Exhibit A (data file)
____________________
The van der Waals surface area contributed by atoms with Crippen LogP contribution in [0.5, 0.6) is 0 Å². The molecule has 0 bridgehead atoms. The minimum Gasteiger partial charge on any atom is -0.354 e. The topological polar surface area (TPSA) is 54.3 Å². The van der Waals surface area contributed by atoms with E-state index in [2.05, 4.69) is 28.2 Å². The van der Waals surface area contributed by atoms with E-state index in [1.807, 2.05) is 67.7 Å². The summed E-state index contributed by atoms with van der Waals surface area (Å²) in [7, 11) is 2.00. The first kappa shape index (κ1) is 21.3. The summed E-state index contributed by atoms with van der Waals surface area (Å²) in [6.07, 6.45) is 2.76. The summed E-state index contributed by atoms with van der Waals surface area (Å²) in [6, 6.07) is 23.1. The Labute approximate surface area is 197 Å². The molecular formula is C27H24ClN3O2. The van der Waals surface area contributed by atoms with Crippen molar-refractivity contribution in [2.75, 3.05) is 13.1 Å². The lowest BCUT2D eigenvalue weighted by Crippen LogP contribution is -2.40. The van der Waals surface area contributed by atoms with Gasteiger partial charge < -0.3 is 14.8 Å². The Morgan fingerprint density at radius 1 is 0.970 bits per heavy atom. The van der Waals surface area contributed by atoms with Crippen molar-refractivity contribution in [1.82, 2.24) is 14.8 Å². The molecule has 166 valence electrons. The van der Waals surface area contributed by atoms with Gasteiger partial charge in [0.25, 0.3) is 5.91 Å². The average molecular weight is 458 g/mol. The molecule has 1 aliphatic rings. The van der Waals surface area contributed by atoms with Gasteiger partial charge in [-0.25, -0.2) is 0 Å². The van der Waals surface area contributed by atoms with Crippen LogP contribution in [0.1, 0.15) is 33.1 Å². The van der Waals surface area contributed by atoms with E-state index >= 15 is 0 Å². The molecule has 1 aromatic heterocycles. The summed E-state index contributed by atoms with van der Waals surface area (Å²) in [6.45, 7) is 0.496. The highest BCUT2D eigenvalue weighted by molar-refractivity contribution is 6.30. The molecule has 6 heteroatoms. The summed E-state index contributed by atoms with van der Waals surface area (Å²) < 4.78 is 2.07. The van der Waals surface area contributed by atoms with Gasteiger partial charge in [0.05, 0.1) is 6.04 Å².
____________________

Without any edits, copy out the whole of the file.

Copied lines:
The van der Waals surface area contributed by atoms with Crippen LogP contribution in [0.5, 0.6) is 0 Å². The molecule has 0 bridgehead atoms. The minimum Gasteiger partial charge on any atom is -0.354 e. The topological polar surface area (TPSA) is 54.3 Å². The van der Waals surface area contributed by atoms with E-state index in [2.05, 4.69) is 28.2 Å². The van der Waals surface area contributed by atoms with E-state index in [1.807, 2.05) is 67.7 Å². The summed E-state index contributed by atoms with van der Waals surface area (Å²) in [7, 11) is 2.00. The first kappa shape index (κ1) is 21.3. The summed E-state index contributed by atoms with van der Waals surface area (Å²) in [6.07, 6.45) is 2.76. The summed E-state index contributed by atoms with van der Waals surface area (Å²) in [6, 6.07) is 23.1. The Labute approximate surface area is 197 Å². The molecular formula is C27H24ClN3O2. The van der Waals surface area contributed by atoms with Crippen molar-refractivity contribution in [2.75, 3.05) is 13.1 Å². The lowest BCUT2D eigenvalue weighted by Crippen LogP contribution is -2.40. The van der Waals surface area contributed by atoms with Gasteiger partial charge < -0.3 is 14.8 Å². The Morgan fingerprint density at radius 1 is 0.970 bits per heavy atom. The van der Waals surface area contributed by atoms with Crippen molar-refractivity contribution in [1.82, 2.24) is 14.8 Å². The molecule has 166 valence electrons. The van der Waals surface area contributed by atoms with Gasteiger partial charge in [0.25, 0.3) is 5.91 Å². The average molecular weight is 458 g/mol. The molecule has 1 aliphatic rings. The van der Waals surface area contributed by atoms with Gasteiger partial charge in [-0.25, -0.2) is 0 Å². The van der Waals surface area contributed by atoms with Crippen LogP contribution in [0.1, 0.15) is 33.1 Å². The van der Waals surface area contributed by atoms with E-state index >= 15 is 0 Å². The molecule has 1 aromatic heterocycles. The summed E-state index contributed by atoms with van der Waals surface area (Å²) in [6.45, 7) is 0.496. The highest BCUT2D eigenvalue weighted by molar-refractivity contribution is 6.30. The molecule has 6 heteroatoms. The summed E-state index contributed by atoms with van der Waals surface area (Å²) < 4.78 is 2.07. The van der Waals surface area contributed by atoms with Gasteiger partial charge in [0.05, 0.1) is 6.04 Å².